Dallas police and firefighters retiring at record-setting pace

Lori Brown reports.

- Newly released data shows a record number of Dallas police officers and firefighters are retiring to withdraw pension funds. Experts say it’s only a matter of time before that fund runs out.

The numbers show the police and fire pension has hemorrhaged more than 10 percent of all of its assets in only six weeks. The number of people hanging up their hats at the Dallas Police Department next month is more than six times the number who retired last October.

And as people are retiring, they're taking hundreds of millions of dollars with them. Those who have already retired have been taking out their money too.

“I withdrew all my money from my DROP account because I no longer trusted these people to have my money,” said Rodney Spain, a retired Dallas police officer.

“I'm frustrated. I worked 33 years,” said Frank Gamez, a retired firefighter. “The veterans before us did this for us. They said don't ever lose it. Now we're losing it."

SMU Economist Mike Davis says what's happening is a big problem.

“What we are seeing is a lot like a run on the bank. Even a strong solvent bank can't stand it when everyone wants to take all their money out at once,” he explained. “This pension fund is not strong, and it's not solvent. So when the members start knocking on the door saying we want our money now, it puts a tremendous strain on the pension fund.”

In just six weeks, there have been $300 million in withdrawals from the pension fund. Davis says if that keeps up, the board will have to dig deeper into their portfolio to liquidate whatever assets they have.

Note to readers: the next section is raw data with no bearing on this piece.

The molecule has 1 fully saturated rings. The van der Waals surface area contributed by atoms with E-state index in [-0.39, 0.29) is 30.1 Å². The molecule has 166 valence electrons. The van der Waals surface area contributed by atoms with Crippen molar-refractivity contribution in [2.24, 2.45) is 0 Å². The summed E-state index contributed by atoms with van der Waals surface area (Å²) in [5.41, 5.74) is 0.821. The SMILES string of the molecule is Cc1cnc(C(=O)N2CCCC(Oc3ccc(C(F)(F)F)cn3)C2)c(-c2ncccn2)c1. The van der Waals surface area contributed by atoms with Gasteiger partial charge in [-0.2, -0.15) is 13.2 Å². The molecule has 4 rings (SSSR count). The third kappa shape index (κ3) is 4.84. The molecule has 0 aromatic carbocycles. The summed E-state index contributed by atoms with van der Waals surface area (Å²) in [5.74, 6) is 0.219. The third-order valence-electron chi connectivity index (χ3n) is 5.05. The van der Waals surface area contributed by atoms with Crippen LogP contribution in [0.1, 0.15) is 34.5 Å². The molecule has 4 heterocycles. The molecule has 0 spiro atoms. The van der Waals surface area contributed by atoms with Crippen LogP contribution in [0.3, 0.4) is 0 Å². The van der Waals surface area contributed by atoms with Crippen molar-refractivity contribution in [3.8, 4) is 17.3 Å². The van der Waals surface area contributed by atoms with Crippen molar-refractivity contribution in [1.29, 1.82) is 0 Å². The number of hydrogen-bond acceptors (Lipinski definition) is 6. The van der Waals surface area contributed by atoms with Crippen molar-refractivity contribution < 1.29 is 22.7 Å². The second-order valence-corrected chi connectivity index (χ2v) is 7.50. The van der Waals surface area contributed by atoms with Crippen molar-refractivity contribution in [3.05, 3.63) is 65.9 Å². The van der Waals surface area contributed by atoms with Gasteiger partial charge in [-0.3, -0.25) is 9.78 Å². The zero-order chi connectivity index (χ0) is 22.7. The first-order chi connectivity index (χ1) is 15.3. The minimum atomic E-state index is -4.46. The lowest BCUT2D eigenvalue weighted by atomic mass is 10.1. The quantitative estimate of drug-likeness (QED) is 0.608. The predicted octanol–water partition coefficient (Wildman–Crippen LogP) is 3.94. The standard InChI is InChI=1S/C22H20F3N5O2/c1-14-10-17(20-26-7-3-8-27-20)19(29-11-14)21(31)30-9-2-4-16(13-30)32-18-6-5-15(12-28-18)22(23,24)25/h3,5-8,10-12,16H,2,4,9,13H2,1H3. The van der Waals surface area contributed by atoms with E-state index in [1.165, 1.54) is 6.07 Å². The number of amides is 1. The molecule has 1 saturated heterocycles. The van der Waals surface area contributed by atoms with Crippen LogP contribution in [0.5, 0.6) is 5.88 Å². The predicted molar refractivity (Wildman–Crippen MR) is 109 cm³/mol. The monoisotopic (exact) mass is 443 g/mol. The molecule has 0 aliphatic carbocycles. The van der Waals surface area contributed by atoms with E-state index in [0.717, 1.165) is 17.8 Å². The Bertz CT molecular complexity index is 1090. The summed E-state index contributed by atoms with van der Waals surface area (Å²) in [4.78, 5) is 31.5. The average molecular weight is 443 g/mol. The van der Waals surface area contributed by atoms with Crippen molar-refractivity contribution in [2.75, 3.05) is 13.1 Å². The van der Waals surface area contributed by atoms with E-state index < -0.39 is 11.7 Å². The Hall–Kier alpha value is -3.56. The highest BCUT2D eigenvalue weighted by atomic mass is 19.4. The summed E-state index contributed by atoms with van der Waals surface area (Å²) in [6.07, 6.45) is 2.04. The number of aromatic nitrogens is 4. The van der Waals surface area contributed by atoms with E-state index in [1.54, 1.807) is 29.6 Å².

“It's deadly for a pension fund that's made long-term investments to have to sell short term to generate cash,” Davis explained. “That appears to be what they might have to do."

To try to save the police and fire pension fund, the city of Dallas is going to the state for help.

City Councilman Lee Kleinman, who testified before the house pension committee on Thursday, says the city will work to change state law to increase the amount of money the city and members can pay into the plan and change the rules of who can be on the board.

Right now, the board is limited to councilmembers, police officers and firefighters.  Kleinman believes there should be financial managers on the board.

If the city provides a bailout, it would be in exchange for the city having more control over the pension fund.

“I want to reassure members and retirees that we are here to support the system, and we are not going to let it fail,” said Kleinman.


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